Jane the Virgin's Justin Baldoni talks about his struggles with body dysmorphia, and how he feels he's never "strong enough"
Baldoni, 34, gave a TED Talk in January where he revealed his struggle with body dysmorphia, and said Tuesday that he never feels like his body is muscular enough.
“I think the actual thing, if I were to be clinically diagnosed, would be muscle dysmorphia,” he tells Cosmopolitan. “No matter what I do, I never feel like I’m strong enough, or muscular enough or big enough, and that comes down to being the super skinny kid that was picked on and bullied. It’s basically a misperception of the way that I look at myself compared to the way the world sees me.”
Baldoni said that the super-fit days of his youth set a body precedent that he feels the need to maintain.
“It’s like a blessing and a curse,” he said. “When I was in my early twenties, I was in really, really good shape. Because I had the time. I was 22, it was the peak of my testosterone, and I could work out for an hour and a half a day. But the problem was, it became a part of my identity, because that’s how television and the TV business saw me — I could take off my shirt. If you look at my career, it’s part of every job I ever had. It’s also been a struggle for me because I’d always felt like I had so much more to offer, but that was how I was seen, and that was also how I was making my money.”
Now, Baldoni feels like he’s struggling to maintain his ripped body, even if other people thinks he looks great.
“Where it got challenging for me was, I’m now 34, so my body doesn’t naturally stay in that, ‘Oh, I’m just walking around with an 8-pack all the time’ [shape]. And because I have my insecurities with my physique, because of my history, I’d put a lot of pressure on myself before I had to do these scenes. So I would get anxiety around it,” he said.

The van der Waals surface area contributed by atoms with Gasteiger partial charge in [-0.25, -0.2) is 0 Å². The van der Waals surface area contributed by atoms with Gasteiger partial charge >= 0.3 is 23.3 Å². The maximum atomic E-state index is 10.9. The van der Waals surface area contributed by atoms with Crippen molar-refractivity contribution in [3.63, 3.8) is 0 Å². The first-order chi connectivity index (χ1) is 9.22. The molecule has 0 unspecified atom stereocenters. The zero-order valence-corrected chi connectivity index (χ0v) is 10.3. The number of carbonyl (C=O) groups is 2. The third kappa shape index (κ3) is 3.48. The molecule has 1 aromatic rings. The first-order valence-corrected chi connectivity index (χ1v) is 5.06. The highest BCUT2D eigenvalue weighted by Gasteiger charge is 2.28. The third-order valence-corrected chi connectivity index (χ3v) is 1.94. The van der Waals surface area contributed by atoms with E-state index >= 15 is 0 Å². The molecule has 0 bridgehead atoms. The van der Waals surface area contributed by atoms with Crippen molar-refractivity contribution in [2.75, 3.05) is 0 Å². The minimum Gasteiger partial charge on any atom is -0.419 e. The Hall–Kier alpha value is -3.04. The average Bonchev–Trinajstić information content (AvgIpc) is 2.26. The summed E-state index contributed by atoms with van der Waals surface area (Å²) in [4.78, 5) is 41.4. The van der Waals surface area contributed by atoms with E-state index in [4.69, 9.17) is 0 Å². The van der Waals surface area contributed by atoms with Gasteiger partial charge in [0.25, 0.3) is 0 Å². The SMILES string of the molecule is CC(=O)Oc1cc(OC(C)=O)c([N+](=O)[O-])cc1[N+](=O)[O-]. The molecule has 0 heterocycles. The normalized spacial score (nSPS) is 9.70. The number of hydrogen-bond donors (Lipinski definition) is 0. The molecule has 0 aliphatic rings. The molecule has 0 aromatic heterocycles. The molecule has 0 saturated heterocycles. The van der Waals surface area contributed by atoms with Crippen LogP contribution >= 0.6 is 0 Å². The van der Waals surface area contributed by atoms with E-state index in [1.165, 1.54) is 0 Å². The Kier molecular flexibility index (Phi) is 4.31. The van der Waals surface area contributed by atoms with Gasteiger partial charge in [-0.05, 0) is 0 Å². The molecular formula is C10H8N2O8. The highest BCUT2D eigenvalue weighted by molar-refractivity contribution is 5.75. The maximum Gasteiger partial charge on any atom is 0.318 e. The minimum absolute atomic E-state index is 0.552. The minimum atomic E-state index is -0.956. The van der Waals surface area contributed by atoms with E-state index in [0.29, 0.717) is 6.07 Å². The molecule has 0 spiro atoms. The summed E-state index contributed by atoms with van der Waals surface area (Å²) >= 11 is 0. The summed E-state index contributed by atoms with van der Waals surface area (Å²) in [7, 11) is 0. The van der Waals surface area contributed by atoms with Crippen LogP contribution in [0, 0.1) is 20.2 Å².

Baldoni now opens up regularly about his body dysmorphia on social media because he sees it as a problem that goes undiscussed.
“I think so many of us have that,” he said. “I would argue that most men who spend hours at the gym have it. So I just decided to use my social media as a form of therapy and to be super, super honest, because there’s so many things that men don’t talk about, women don’t talk about, parents don’t talk about. We just constantly compare ourselves to each other, and it’s so destructive.”
And Baldoni has relaxed some of his body struggles, largely out of necessity.
“This last season I really didn’t get to work out that much. Because I have a life, I have two kids now, I have multiple businesses. I had to give up this intense workout schedule,” he said. “So what I decided to do was, I’d work out like three weeks, two weeks before [my shirtless scenes] and do my best and didn’t go crazy, and I was also a lot happier this year. I don’t think I personally looked as good as I did in previous seasons, but I think emotionally and mentally, I was a lot happier. And I think I was a bit more normal looking. Hopefully! I don’t know.”